03 Apr Banana Fritters with riceflour and jaggery/ Fried Kol Pitha
While Banana Fritters falls into a common category of fried yummy morsels , yet these fritters have their roots sealed in the traditional culinary roots from Assamese Cuisine.Adapted as a fried version from the earthswhile Steamed Kol Pitha,(Kol=Banana, Pitha=traditioanl assamese hoemmade sweet delight) , these are a combination of familiar flavors, and made across different parts of the country with different names.Uniappam and kayaappam boasts of almost similar ingredients resulting in familiar flavors down south of the country.But for me, these are the fried version of the traditional Kol Pitha ,that signifies the pithas of Assam
Pithas are the quinessential sweet savories from Assamese cuisine relished across the state and amongst the assamese commutity during the Bihu Festival. For the global audience ,pithas are basiclaly sweet rice cakes, fried or steamed and relished as a traditional sweet dessert that syncs with festivals, especilly Bihu. They are mostly made with riceflour as a base, aided by a blend of coconut and sugar or jaggery. Sometimes even black seasme seeds are used that connotes to a Til pitha.Besides the myriad pithas that Assamese cuisine boasts off as their traditional sweets, relished during Bihu , Kol Pitha is an underrated Pitha that is a delicacy in households but not commercially marketed perhaps. Also the tradtional Kol Pitha is a steamded one , encapsulated and wrapped in banana leaves. The batter is wapped in banana leaves and left to steam until done. The waft of the aromatic banana flavor is enchanting , as you take a bite with your morning tea .
What I made is the modern fried version and an easy one as well. The batter remaining the same, largely authentic to the roots of traditional pithas that reeks Assamese cuisines, Jaggery, Pithaguri or riceflour and bananas. Most pithas are made with Riceflour and sugar or jaggery, with additional pairings of sometimes coconut. Also since this doesn’t have sugar, it is sugar free as well.Absolutely delicious, it is rather strange to even fathom that the most simplest technique of cooking and ingredients can create such magic as to tantalise your taste buds These fritters are a perfect example
Here, keeping the ingredients inside traditional boundaries of making a pitha, ripe bananas are added to the batter to give that distinct flavor of bananas. They impart a beautiful banana flavor to the resultant fritters.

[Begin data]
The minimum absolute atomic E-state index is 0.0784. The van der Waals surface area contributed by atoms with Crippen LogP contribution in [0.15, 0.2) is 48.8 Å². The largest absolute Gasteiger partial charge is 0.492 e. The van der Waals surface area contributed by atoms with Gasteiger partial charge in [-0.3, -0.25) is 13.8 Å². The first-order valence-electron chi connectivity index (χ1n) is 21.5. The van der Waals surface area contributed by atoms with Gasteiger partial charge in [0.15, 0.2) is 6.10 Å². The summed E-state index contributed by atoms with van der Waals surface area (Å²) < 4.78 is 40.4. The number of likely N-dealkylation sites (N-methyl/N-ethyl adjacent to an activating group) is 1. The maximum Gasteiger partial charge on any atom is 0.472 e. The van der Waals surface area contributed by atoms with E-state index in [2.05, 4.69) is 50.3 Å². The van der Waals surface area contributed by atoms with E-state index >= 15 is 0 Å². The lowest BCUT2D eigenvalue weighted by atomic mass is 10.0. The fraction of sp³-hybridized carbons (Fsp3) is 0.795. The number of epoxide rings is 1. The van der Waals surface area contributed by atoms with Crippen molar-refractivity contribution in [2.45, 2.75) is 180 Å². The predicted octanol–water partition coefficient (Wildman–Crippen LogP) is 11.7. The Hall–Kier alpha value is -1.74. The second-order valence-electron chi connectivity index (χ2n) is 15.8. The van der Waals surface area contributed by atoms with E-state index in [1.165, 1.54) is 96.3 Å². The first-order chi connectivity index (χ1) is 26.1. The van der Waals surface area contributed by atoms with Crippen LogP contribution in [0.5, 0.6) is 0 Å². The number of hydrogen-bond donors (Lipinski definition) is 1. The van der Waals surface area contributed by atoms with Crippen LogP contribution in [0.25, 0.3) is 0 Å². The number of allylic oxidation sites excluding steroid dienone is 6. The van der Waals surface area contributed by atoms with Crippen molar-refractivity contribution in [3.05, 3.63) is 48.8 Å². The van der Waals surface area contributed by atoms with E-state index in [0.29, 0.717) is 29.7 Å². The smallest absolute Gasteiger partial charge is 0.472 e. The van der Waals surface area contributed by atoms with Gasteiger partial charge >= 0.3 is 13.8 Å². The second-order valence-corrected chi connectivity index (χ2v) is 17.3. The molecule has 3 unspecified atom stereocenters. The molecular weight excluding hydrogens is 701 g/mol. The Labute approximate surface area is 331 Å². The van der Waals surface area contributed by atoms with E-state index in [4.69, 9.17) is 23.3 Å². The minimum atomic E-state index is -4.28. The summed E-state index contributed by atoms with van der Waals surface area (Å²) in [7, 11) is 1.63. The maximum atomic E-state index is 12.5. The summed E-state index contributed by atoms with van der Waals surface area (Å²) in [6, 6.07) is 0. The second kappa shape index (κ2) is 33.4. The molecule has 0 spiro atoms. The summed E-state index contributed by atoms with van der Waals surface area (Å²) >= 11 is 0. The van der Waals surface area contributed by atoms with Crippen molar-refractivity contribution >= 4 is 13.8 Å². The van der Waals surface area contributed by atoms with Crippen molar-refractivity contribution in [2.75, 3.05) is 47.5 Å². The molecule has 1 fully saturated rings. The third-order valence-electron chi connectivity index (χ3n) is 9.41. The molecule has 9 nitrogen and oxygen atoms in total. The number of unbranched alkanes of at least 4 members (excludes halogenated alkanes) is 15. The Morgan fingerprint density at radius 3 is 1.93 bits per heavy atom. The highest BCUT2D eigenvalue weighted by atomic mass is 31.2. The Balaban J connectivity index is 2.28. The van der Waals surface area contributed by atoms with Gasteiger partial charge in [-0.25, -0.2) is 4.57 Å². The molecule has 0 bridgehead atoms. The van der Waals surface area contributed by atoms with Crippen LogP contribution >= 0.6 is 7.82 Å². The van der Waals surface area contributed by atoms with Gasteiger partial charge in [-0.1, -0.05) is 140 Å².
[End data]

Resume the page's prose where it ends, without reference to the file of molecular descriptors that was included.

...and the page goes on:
These fritters can have a liquidish sticky batter or a solid dough kind of batter that goes into the making of pithas. For a liquid batter you will need to add a little more water while melting the jaggery thus justifying the name ‘fritters’, since they need to dropped in spoomfuls into hot oil and deep fried.
However, pithas are generally shaped and fried, hence they can be shallow fried as well.
I chose to shape them with a slightly hard dough and shallow fried them ,which makes them less oily and makes me guilt free as well
- 2 to 3 overripe Bananas
- 1 teacup Riceflour
- ½ cup to ¾th cup grated jaggery
- ¼th tea cup hot water
- Mash the bananas and keep aside
- Mix the jaggery in little hot water and let it melt
- Take a bowl, add the riceflour, the melted jaggery and the bananas.
- Mix well to form a dough like consistency, but not a thick dough
- If it is slightly slightly sticky, you can add a little more rice flour, enough to form balls out of the mix
- Make round balls out of the daough,flatten them slightly from centre and shape them
- Deep fry or shallow fry in oil until slightly brown on both side.
- Dont make them crisp, and dont overfry, as these are not supposed to be crisp and hard
- They are soft fritters hence you need to fry under low flame and just until slightly brown on both side
Outragiously delicious, these sweet delights have a domineering flavor of the ripe bananas that engulf and overpower the pithas. The flavor apart, bananas also make these fritters moist and soft and the combination of the riceflour and jaggery imaprts an unique rustic flavor that’s perfect to go with a cup of indian masala chai, or just a sweet bite on- the -go perhaps.
So next time you have overripe bananas in your kitchen arsenal, you know how to turn them into awe inspiring yummy morsels that will leave your guests wanting for more.